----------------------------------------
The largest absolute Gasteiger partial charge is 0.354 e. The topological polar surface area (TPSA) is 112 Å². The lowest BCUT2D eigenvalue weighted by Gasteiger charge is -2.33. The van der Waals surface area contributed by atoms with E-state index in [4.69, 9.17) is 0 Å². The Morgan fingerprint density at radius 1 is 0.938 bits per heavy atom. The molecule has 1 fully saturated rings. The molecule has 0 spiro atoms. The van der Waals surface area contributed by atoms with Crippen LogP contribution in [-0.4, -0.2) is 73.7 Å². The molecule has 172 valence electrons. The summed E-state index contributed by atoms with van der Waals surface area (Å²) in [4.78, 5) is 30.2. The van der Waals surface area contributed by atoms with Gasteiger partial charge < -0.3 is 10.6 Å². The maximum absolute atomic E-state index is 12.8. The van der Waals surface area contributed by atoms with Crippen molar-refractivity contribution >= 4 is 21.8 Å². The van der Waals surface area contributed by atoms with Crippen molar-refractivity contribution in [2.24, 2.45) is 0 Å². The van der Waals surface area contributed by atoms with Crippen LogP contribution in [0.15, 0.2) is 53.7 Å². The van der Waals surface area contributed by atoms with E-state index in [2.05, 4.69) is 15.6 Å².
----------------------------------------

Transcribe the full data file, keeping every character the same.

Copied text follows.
The largest absolute Gasteiger partial charge is 0.354 e. The topological polar surface area (TPSA) is 112 Å². The lowest BCUT2D eigenvalue weighted by Gasteiger charge is -2.33. The van der Waals surface area contributed by atoms with E-state index in [4.69, 9.17) is 0 Å². The Morgan fingerprint density at radius 1 is 0.938 bits per heavy atom. The molecule has 1 fully saturated rings. The molecule has 0 spiro atoms. The van der Waals surface area contributed by atoms with Crippen LogP contribution in [-0.4, -0.2) is 73.7 Å². The molecule has 172 valence electrons. The summed E-state index contributed by atoms with van der Waals surface area (Å²) in [4.78, 5) is 30.2. The van der Waals surface area contributed by atoms with Gasteiger partial charge < -0.3 is 10.6 Å². The maximum absolute atomic E-state index is 12.8. The van der Waals surface area contributed by atoms with Crippen molar-refractivity contribution >= 4 is 21.8 Å². The van der Waals surface area contributed by atoms with Crippen molar-refractivity contribution in [2.24, 2.45) is 0 Å². The van der Waals surface area contributed by atoms with Crippen LogP contribution in [0.15, 0.2) is 53.7 Å². The van der Waals surface area contributed by atoms with E-state index in [2.05, 4.69) is 15.6 Å².